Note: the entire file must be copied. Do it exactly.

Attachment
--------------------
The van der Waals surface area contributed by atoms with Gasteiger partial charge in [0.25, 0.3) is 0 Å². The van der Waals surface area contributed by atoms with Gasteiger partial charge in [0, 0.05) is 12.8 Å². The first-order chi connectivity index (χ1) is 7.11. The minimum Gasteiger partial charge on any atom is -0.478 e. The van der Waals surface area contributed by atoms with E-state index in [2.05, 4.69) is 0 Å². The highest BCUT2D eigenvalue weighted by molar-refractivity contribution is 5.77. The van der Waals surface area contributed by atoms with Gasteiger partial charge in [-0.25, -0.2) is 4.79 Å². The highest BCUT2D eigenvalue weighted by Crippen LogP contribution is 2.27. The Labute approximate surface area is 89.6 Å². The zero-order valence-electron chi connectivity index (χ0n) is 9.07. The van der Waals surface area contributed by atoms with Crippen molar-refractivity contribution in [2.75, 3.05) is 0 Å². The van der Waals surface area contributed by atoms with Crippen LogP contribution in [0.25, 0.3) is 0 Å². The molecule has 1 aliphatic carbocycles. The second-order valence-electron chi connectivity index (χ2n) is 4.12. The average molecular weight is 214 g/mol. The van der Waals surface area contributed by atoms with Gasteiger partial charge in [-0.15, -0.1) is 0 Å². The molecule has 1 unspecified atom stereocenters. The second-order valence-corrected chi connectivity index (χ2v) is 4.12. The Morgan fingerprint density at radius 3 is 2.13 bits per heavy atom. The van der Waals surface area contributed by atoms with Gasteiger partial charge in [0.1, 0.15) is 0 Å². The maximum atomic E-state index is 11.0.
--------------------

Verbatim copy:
The van der Waals surface area contributed by atoms with Gasteiger partial charge in [0.25, 0.3) is 0 Å². The van der Waals surface area contributed by atoms with Gasteiger partial charge in [0, 0.05) is 12.8 Å². The first-order chi connectivity index (χ1) is 7.11. The minimum Gasteiger partial charge on any atom is -0.478 e. The van der Waals surface area contributed by atoms with E-state index in [2.05, 4.69) is 0 Å². The highest BCUT2D eigenvalue weighted by molar-refractivity contribution is 5.77. The van der Waals surface area contributed by atoms with Gasteiger partial charge in [-0.25, -0.2) is 4.79 Å². The highest BCUT2D eigenvalue weighted by Crippen LogP contribution is 2.27. The Labute approximate surface area is 89.6 Å². The zero-order valence-electron chi connectivity index (χ0n) is 9.07. The van der Waals surface area contributed by atoms with Crippen molar-refractivity contribution in [2.75, 3.05) is 0 Å². The van der Waals surface area contributed by atoms with Crippen LogP contribution in [0.25, 0.3) is 0 Å². The molecule has 1 aliphatic carbocycles. The second-order valence-electron chi connectivity index (χ2n) is 4.12. The average molecular weight is 214 g/mol. The van der Waals surface area contributed by atoms with Gasteiger partial charge in [-0.15, -0.1) is 0 Å². The molecule has 1 unspecified atom stereocenters. The second-order valence-corrected chi connectivity index (χ2v) is 4.12. The Morgan fingerprint density at radius 3 is 2.13 bits per heavy atom. The van der Waals surface area contributed by atoms with Gasteiger partial charge in [0.1, 0.15) is 0 Å². The maximum atomic E-state index is 11.0.